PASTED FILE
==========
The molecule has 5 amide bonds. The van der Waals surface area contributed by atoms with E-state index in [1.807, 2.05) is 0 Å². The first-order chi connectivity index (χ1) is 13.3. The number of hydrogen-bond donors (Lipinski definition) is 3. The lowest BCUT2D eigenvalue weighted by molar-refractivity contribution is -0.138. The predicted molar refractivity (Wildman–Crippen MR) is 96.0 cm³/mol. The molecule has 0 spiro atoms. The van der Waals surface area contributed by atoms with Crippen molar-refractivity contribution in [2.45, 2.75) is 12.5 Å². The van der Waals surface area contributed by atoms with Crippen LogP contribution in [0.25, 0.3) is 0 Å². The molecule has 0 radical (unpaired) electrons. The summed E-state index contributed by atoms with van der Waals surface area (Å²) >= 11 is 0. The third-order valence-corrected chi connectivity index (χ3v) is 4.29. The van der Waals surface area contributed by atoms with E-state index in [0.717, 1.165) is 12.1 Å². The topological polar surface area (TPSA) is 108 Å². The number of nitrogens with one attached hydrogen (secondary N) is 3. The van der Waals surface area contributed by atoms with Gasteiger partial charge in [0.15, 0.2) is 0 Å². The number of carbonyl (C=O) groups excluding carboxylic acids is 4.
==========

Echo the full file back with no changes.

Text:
The molecule has 5 amide bonds. The van der Waals surface area contributed by atoms with E-state index in [1.807, 2.05) is 0 Å². The first-order chi connectivity index (χ1) is 13.3. The number of hydrogen-bond donors (Lipinski definition) is 3. The lowest BCUT2D eigenvalue weighted by molar-refractivity contribution is -0.138. The predicted molar refractivity (Wildman–Crippen MR) is 96.0 cm³/mol. The molecule has 0 spiro atoms. The van der Waals surface area contributed by atoms with Crippen molar-refractivity contribution in [2.45, 2.75) is 12.5 Å². The van der Waals surface area contributed by atoms with Crippen LogP contribution in [0.25, 0.3) is 0 Å². The molecule has 0 radical (unpaired) electrons. The summed E-state index contributed by atoms with van der Waals surface area (Å²) >= 11 is 0. The third-order valence-corrected chi connectivity index (χ3v) is 4.29. The van der Waals surface area contributed by atoms with E-state index in [0.717, 1.165) is 12.1 Å². The topological polar surface area (TPSA) is 108 Å². The number of nitrogens with one attached hydrogen (secondary N) is 3. The van der Waals surface area contributed by atoms with Gasteiger partial charge in [0.15, 0.2) is 0 Å². The number of carbonyl (C=O) groups excluding carboxylic acids is 4.